Finnish PM says EU ready to tie funding to rule-of-law criteria

File photo. Finnish Prime Minister Antti Rinne delivers statements before meeting with French President Emmanuel Macron, at the Elysee Palace in Paris, France, 18 September 2019. [Julien de Rosa/EPA/EFE]

Finnish Prime Minister Antti Rinne said on Sunday (29 September) that all EU countries looked ready to accept that EU funding should be made conditional on democratic principles, he told Finland’s public broadcaster YLE.

Finland, which holds the EU’s rotating presidency, is campaigning for the EU funding to be made conditional on rule-of-law criteria when the block agrees on its new multi-year budget.

Finnish presidency commits to linking rule of law with EU funding

Finnish Prime Minister Antti Rinne told the European Parliament on Wednesday (17 July) that his country’s presidency of the Council of the EU would continue negotiations on how to link more closely the disbursement of EU funds with respect for the rule of law in member states.

A major innovation in the next long-term EU budget proposed by the European Commission is the conditionality between EU funding and the rule of law. But two countries that have held the EU Presidency since then, Bulgaria and Romania, have voiced their own clear rejection.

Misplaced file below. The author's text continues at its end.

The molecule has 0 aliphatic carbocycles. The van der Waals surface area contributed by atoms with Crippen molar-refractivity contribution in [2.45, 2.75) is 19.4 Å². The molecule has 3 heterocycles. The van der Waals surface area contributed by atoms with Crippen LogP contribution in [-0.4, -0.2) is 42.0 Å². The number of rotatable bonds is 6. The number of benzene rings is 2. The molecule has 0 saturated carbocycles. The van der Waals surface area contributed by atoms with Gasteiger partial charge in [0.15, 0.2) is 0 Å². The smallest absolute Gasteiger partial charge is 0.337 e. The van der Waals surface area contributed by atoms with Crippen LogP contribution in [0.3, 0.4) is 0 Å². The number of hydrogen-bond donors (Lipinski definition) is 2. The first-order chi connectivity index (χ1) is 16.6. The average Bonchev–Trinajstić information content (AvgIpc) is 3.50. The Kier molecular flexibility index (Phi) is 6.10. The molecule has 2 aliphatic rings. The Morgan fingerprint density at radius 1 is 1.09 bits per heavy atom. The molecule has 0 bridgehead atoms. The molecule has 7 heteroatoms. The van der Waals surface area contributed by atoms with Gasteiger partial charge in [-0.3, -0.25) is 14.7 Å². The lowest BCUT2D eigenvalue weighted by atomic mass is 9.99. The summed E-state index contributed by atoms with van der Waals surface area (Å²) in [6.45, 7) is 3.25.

Bulgaria dislikes Commission plan to link EU funding to rule of law

A major innovation in the next long-term EU budget proposed by the European Commission yesterday (2 May) is the conditionality between EU funding and the rule of law. But the country holding the EU Presidency voiced its own clear rejection.

“At the moment it seems all member states are ready to accept it,” Rinne said after meeting several EU leaders in Brussels on Friday ahead of a visit to Hungary and the Czech Republic on Monday.

Hungary and its ally Poland have been at odds with the European executive for years over policies it says are eroding democratic checks and balances in the former Communist states.

Hungarian Prime Minister Viktor Orbán, whom Rinne is supposed to meet in Budapest on Monday, and his spokesman Zoltan Kovacs launched a series of attacks against Finland in August, criticising the Nordic country’s own constitutional practices among other things.

Finland, which ranks among the most democratic countries in the world in the Economist’s annual democracy index, has rejected Orbán’s criticism as unfounded.

“The aim is not to nail any single member state on the wall, but it’s about how to defend ordinary European people from the despotism of not abiding by the rule-of-law principles,” Rinne said.

Jyrki Katainen, the outgoing Finnish Commissioner, has been at the forefront of EU decision-makers seeking to link the disbursement of EU funds to member states with the respect of rule of law.

Katainen: For cohesion as well as migration, solidarity is not a one-way street

Commission Vice-President Jyrki Katainen reminded the Visegrád countries today (28 March) that the solidarity they expect from the EU’s cohesion policy also applies to the refugee crisis.

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